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Is Exocrine Pancreatic Insufficiency Overlooked?

Is Exocrine Pancreatic Insufficiency Overlooked?
By Rita Baron-Faust, MPH
Reviewed by Sanjai Sinha, MD, FACP, Chief, Primary Care - Internal Medicine, US Department of Veterans Affairs, Montrose, NY

Published: 04/25/2012

Take Note
• Between 25% and 50% of patients with type 1 diabetes and as many as 35% of patients with type 2 diabetes may have EPI.
• As many as 20% of people with inflammatory bowel disease (IBD) also have pancreatic insufficiency.

Exocrine pancreatic insufficiency (EPI) is a common finding in cystic fibrosis (CF)—about 95% of CF patients have EPI—so CF specialists test for it and treat it.1 However, EPI is also comorbid to other diseases and is often overlooked, sometimes because the symptoms of EPI may be attributed to those diseases.

It is estimated that between 25% and 50% of patients with type 1 diabetes, and as many as 35% of patients with type 2 diabetes, may have EPI.2,3
Though EPI awareness has existed for decades, its links to diabetes have been overlooked in recent years and patients with diabetes are rarely tested for EPI. "The close relationship between diabetes and changes of the exocrine pancreas became less interesting and was more or less forgotten," remarks Philip D. Hardt, MD, professor of medicine and medical head of the interdisciplinary endoscopy unit at Giessen University Hospital in Germany, who has done extensive research into the links between diabetes and EPI.4

In addition to diabetes, it is estimated that as many as 20% of people with inflammatory bowel disease (IBD) as well as several other autoimmune diseases also have pancreatic insufficiency.5,6Many of the signs and symptoms of EPI—weight loss, nausea, loss of appetite, gas, bloating, steatorrhea, and even bone loss—can also occur in these other conditions, making it more difficult to diagnose EPI.6,7 "Pancreatic insufficiency and intestinal diseases may [share] similar symptoms," says Tyler Stevens, MD, assistant professor of medicine at The Cleveland Clinic.8Indeed, symptoms of EPI and IBD often overlap.9

Fat in the stool is often the first sign of EPI, and there are several fecal tests that can be done to detect this abnormality. These include testing for fecal fat, serum trypsin, and fecal elastase. High levels of fecal fat and low levels of trypsin and elastase are indicative of EPI.7

A trypsin/chymotrypsin fecal test is typically used in newborns and infants with cystic fibrosis and symptoms of EPI (such as steatorrhea, failure to thrive, and malnutrition), as well as in children or adults with diabetes or IBD, to determine if further testing is needed for pancreatic insufficiency.7Trypsinogen and chymotrypsinogen are secreted by the pancreas and sent to the small intestine, where mucosal enzymes convert them to their active forms to break down protein into peptides for digestion. If a patient's pancreas is normal, trypsin and chymotrypsin will be detectable in the small intestine and in the stool. If not, amounts will be low or nondetectable.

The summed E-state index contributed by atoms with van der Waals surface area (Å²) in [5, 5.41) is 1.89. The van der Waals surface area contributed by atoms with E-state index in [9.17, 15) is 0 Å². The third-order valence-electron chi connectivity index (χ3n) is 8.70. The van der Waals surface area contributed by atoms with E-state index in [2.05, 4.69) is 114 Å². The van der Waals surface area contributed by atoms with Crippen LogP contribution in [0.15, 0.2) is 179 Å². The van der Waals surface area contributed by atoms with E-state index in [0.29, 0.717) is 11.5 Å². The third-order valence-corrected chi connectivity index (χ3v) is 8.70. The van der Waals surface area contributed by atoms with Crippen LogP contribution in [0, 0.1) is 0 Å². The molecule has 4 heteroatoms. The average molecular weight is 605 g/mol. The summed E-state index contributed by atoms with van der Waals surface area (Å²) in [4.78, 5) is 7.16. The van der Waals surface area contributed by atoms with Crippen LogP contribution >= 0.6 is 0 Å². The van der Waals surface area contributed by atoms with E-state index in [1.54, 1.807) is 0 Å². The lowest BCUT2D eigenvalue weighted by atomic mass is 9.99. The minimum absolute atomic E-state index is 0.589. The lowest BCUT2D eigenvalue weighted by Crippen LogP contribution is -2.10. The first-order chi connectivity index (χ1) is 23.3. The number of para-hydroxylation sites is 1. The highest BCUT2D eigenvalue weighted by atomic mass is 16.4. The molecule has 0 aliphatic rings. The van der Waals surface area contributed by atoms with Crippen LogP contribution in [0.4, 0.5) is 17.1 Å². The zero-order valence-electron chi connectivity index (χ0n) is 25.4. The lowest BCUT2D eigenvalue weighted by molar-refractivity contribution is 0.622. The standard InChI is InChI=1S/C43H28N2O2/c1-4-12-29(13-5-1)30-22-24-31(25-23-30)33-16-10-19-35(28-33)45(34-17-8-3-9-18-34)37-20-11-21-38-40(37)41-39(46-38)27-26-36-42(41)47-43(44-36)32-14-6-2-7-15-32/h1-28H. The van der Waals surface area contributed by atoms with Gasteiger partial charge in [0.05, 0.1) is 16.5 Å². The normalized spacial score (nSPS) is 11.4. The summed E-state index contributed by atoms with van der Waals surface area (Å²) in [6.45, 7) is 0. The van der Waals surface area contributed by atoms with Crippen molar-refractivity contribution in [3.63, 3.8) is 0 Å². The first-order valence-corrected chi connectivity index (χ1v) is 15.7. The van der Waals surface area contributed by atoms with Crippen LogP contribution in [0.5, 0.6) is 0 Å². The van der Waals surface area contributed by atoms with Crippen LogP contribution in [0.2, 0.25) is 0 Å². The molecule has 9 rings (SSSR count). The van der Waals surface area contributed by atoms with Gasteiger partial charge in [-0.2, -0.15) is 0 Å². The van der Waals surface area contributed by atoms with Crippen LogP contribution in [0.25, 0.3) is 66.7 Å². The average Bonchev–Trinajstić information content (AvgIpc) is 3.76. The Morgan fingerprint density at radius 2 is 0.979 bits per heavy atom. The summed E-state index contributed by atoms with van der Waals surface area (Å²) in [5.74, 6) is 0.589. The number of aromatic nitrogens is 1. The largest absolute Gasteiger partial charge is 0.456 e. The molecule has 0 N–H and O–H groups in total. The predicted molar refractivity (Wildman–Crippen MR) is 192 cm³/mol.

A separate blood test that looks for low levels of serum trypsinogen (immunoreactive trypsin) can also detect pancreatic insufficiency.7
If the diagnosis is still in question, further testing may include endoscopic ultrasound, hormone-stimulated pancreatic function tests, endoscopy, computed tomography, endoscopic retrograde cholangiopancreatography, or magnetic resonance cholangiopancreatography.8,10

For some patients with diabetes whose disease is caused by autoimmune pancreatitis, EPI may be controlled by steroids, notes Hardt.4 However, for most people, "If EPI is diagnosed, it should be treated using pancreatic enzyme supplementation," says Stevens.8

Published: 04/25/2012

1. MedLine Plus: Questions and Answers: Delayed-Release Pancreatic Enzyme Product Receives FDA Approval. http://www.fda.gov/Drugs/DrugSafety/PostmarketDrugSafetyInformationforPatientsandProviders/ucm149337.htm. Accessed January 15, 2012.
2. Hardt PD, et al. and the S2453112/S2453113 Study Group. High Prevalence of Exocrine Pancreatic Insufficiency in Diabetes Mellitus. A Multicenter Study Screening Fecal Elastase 1 Concentrations in 1,021 Diabetic Patients. Pancreatology. 2003;3:395-402.
3. Hardt PD, et al. Is Pancreatic Diabetes (Type 3c Diabetes) Underdiagnosed and Misdiagnosed? Diabetes Care. 2008;31(suppl 2):S165-S169.
4. E-mail interview with Philip D. Hardt, MD, January 27, 2012.
5. Barthet M, et al. Frequency and Characteristics of Pancreatitis in Patients With Inflammatory Bowel Disease.Pancreatology. 2006;6:464-471.
6. Watts RA, et al. Pancreatic Disease in the Autoimmune Rheumatic Disorders. Semin Arthritis Rheum. 1989;19:158-165.
7. American Association for Clinical Chemistry. Pancreatic Insufficiency. http://labtestsonline.org/understanding/conditions/pancreatic-insuf/. Accessed April 16, 2012.
8. E-mail interview with Tyler Stevens, MD, January 27, 2012.
9. Leeds JS, et al. Is Exocrine Pancreatic Insufficiency in Adult Coeliac Disease a Cause of Persisting Symptoms? Aliment Pharmacol Ther. 2007;25:265-271.
10. Stevens T, et al. Evaluation of Duct-Cell and Acinar-Cell Function and Endosonographic Abnormalities in Patients With Suspected Chronic Pancreatitis. Clin Gastroenterol Hepatol. 2009;7:114-119.

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